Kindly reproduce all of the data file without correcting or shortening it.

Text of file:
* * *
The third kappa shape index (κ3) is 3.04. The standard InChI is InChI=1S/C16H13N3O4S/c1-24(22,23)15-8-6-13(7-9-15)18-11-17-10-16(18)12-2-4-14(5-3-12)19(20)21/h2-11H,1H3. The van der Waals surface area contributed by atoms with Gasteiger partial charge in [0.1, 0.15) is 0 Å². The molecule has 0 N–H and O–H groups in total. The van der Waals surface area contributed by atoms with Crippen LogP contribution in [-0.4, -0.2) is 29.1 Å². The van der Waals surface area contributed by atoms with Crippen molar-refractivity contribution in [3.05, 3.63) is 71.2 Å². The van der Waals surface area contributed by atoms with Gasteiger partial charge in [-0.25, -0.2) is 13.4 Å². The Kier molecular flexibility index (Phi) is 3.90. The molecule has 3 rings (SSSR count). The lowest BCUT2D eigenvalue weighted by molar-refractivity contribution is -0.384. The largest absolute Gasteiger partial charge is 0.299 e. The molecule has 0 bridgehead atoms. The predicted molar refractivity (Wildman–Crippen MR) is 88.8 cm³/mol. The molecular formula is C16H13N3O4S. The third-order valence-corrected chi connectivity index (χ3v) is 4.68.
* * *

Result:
The third kappa shape index (κ3) is 3.04. The standard InChI is InChI=1S/C16H13N3O4S/c1-24(22,23)15-8-6-13(7-9-15)18-11-17-10-16(18)12-2-4-14(5-3-12)19(20)21/h2-11H,1H3. The van der Waals surface area contributed by atoms with Gasteiger partial charge in [0.1, 0.15) is 0 Å². The molecule has 0 N–H and O–H groups in total. The van der Waals surface area contributed by atoms with Crippen LogP contribution in [-0.4, -0.2) is 29.1 Å². The van der Waals surface area contributed by atoms with Crippen molar-refractivity contribution in [3.05, 3.63) is 71.2 Å². The van der Waals surface area contributed by atoms with Gasteiger partial charge in [-0.25, -0.2) is 13.4 Å². The Kier molecular flexibility index (Phi) is 3.90. The molecule has 3 rings (SSSR count). The lowest BCUT2D eigenvalue weighted by molar-refractivity contribution is -0.384. The largest absolute Gasteiger partial charge is 0.299 e. The molecule has 0 bridgehead atoms. The predicted molar refractivity (Wildman–Crippen MR) is 88.8 cm³/mol. The molecular formula is C16H13N3O4S. The third-order valence-corrected chi connectivity index (χ3v) is 4.68.